Irma Vep | Chicago Reader

Irma Vep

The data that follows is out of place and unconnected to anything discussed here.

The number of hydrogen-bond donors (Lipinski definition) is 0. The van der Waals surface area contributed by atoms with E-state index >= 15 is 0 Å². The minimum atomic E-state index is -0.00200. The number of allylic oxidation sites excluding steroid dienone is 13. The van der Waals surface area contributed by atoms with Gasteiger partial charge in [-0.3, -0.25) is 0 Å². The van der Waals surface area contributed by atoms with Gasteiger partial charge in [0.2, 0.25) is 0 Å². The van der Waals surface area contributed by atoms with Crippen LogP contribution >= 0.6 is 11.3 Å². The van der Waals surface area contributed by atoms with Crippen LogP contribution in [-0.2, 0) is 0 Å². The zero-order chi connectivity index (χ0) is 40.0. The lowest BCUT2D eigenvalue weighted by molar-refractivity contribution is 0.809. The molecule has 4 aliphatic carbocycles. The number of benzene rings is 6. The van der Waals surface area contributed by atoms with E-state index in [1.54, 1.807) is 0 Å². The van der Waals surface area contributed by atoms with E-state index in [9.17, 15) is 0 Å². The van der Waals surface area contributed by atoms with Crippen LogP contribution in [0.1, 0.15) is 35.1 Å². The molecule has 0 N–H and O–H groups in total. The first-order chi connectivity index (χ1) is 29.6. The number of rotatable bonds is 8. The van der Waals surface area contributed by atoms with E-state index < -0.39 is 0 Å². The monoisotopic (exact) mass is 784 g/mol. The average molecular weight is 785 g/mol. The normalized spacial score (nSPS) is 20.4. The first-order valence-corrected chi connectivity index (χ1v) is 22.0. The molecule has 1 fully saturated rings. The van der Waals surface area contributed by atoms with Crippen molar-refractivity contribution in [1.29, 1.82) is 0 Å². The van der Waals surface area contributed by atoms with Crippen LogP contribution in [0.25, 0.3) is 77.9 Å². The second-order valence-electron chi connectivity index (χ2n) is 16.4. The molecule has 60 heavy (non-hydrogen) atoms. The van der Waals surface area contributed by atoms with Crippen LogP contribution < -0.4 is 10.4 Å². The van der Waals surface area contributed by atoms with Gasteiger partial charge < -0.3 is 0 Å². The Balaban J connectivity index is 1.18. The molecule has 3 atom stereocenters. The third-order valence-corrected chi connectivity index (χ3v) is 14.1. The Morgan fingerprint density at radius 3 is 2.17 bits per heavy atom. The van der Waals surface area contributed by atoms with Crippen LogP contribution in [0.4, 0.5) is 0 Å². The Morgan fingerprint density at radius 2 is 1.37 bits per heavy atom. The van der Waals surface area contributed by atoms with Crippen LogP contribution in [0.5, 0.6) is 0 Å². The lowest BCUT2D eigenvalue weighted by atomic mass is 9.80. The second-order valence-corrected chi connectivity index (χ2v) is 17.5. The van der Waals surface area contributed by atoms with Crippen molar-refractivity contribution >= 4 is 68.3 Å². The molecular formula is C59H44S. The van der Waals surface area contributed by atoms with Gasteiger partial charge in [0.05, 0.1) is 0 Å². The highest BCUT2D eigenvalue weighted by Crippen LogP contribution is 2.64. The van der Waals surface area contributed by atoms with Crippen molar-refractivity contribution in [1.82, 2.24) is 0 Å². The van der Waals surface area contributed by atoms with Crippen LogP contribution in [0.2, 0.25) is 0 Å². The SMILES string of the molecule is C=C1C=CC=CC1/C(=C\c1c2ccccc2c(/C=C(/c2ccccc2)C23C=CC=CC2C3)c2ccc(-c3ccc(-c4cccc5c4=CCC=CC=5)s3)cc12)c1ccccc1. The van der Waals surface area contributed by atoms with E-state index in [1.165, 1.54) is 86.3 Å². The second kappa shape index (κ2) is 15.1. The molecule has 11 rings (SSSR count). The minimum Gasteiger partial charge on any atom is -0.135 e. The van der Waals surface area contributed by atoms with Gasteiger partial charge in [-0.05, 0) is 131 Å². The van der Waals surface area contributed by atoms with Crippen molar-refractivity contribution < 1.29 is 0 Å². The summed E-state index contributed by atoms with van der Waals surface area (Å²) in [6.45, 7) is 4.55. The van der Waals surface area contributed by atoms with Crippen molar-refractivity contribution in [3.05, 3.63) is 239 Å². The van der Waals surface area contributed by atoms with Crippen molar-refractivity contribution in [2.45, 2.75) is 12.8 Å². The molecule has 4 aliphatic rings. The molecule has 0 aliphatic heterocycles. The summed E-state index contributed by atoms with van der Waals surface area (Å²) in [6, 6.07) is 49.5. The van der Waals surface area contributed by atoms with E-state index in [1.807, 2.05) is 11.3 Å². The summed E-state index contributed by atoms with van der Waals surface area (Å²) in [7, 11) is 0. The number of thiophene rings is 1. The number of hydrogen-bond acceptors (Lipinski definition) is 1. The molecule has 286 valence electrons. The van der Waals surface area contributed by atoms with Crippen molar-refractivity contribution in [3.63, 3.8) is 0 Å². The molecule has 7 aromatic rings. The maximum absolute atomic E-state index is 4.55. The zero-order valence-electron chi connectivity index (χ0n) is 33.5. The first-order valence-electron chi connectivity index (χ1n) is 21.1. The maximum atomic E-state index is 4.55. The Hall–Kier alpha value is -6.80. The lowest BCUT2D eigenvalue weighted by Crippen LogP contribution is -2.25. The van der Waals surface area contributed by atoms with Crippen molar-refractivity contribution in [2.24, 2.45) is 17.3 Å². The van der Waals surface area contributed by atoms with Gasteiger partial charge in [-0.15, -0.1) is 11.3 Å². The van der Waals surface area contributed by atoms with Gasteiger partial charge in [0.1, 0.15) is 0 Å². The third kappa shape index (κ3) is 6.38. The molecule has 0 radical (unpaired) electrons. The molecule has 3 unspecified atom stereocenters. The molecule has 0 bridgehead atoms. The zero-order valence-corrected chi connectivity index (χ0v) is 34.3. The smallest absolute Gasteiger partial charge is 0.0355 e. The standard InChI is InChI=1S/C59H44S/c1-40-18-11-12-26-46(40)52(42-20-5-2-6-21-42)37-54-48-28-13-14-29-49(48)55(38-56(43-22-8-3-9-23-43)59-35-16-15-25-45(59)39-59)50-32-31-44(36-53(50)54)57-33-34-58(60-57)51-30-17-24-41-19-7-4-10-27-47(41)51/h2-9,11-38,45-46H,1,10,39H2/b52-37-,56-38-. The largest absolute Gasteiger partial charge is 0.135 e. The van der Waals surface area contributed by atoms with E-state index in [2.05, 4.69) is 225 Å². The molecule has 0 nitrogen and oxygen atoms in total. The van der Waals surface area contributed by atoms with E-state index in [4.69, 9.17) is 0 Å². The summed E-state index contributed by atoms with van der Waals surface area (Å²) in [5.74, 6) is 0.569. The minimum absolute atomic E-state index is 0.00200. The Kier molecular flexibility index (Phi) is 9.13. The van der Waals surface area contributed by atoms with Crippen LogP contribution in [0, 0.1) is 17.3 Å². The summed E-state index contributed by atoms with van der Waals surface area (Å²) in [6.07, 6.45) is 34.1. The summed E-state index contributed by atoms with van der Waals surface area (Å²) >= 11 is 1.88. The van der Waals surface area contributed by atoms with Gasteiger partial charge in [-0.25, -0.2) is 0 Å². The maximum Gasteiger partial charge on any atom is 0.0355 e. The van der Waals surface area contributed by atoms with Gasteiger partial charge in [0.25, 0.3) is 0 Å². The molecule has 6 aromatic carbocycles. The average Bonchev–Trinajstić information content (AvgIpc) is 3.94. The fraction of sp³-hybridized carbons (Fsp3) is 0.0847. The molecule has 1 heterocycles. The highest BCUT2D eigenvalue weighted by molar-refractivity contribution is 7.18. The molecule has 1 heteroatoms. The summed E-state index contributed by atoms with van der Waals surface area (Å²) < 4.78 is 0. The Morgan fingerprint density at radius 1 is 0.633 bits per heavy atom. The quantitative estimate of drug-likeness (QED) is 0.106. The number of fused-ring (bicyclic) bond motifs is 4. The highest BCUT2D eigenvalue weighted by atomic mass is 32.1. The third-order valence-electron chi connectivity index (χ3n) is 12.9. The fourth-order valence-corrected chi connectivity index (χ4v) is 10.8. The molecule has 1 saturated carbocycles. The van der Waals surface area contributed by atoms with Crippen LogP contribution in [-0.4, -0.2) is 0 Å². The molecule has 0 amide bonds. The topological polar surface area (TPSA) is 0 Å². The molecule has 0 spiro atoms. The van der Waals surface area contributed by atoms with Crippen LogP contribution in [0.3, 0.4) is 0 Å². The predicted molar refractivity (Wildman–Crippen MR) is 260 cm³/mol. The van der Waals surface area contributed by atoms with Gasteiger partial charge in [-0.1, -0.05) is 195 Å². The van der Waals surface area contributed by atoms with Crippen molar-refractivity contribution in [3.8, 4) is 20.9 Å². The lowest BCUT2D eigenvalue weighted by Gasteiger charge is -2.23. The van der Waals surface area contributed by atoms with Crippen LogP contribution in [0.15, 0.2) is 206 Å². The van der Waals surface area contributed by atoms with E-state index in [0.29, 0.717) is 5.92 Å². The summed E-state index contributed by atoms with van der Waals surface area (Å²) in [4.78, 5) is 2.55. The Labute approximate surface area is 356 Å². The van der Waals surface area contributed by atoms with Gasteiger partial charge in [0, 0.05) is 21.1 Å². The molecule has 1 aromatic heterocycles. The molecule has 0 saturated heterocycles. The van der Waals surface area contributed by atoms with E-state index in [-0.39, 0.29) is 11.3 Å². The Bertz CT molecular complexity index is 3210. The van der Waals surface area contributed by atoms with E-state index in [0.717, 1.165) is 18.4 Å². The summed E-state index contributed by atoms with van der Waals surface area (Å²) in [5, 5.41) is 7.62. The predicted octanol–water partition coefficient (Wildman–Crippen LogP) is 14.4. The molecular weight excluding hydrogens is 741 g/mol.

Olivier Assayas wrote and directed this dark, brittle French comedy (1996) about a film company remaking Louis Feuillade's silent 1916 serial Les Vampires. This unexpected masterpiece was assembled so quickly that it has an improvisational feel and a surrealist capacity to access its own unconscious—traits it shares with Feuillade's work. A once prestigious French director of the 60s (Jean-Pierre LĂ©aud) casts Maggie Cheung (playing herself) as villainess Irma Vep (an anagram for vampire), and his sexual infatuation with her is matched by that of the costume designer who escorts her around Paris (Jacques Rivette regular Nathalie Richard). The feverish pace of the shooting seems to unleash bad vibes as well as desire, and Assayas follows the delirium as if he were at the center of a hurricane. What emerges is a memorable look at contemporary life in general and international low-budget filmmaking in particular. In English and subtitled French.

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